The changes to the Divorce Act will also talk about what happens when a spouse wants to move away from the other spouse, with or without the children, in a way that's a lot like how the Family Law Act talks about moves. The rules change depending on whether the move qualifies as a "relocation."
Relocation means a change in the residence of a child or spouse that may have a “significant impact” on the child’s relationship with a spouse or a person with contact.
Since not all moves will cause this sort of "significant impact," the Act distinguishes between moves that qualify as "relocations" and those which don't.
Moves that Aren't Relocations
When a person who has parenting time or decision-making responsibility wants to move, and the move will not have a significant impact on the children’s relationship with a spouse or a person with contact, the person must give notice of the intended move to anyone else who has parenting time, decision-making responsibility or contact. The notice must:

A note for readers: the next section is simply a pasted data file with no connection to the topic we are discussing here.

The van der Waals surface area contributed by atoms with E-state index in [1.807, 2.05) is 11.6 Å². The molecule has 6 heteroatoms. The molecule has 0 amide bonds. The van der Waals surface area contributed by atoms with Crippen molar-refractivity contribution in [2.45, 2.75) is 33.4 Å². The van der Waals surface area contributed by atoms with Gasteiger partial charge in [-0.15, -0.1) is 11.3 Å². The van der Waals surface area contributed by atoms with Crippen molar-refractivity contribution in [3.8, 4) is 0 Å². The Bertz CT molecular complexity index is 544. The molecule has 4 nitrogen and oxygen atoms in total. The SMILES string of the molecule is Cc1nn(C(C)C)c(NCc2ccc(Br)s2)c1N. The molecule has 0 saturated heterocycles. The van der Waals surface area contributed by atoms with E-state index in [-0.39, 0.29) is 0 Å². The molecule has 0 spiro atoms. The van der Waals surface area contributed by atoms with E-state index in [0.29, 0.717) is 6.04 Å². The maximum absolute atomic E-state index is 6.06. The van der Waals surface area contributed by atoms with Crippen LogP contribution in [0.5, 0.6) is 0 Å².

- be in writing,
- state the date of the move, and
- state the address of the new place of residence and any other contact information for the person and the children.
Moves that Are Relocations
Things get more complicated when the move will have a significant impact on the children’s relationship with a spouse or a person with contact. In cases like this, the person who is planning to relocate, with or without the children, must give at least 60 days’ notice to anyone else who has parenting time, decision-making responsibility or contact. The notice must:
- be in writing,
- state the date of the proposed relocation,
- state the address of the proposed new place of residence and any other contact information for the person and the children, and
- provide a proposal as to how parenting time, decision-making responsibility or contact may be exercised if the move happens.
A person with parenting time or decision-making responsibilities who gets this notice may object to a proposed relocation. To object, the person must file a court application within 30 days of getting the notice. Someone who only has contact is not entitled to object to a proposed relocation.
If a person with parenting time or decision-making responsibilities doesn't object, then the person who wants to relocate may move as long as there is no earlier order that says the person can't move.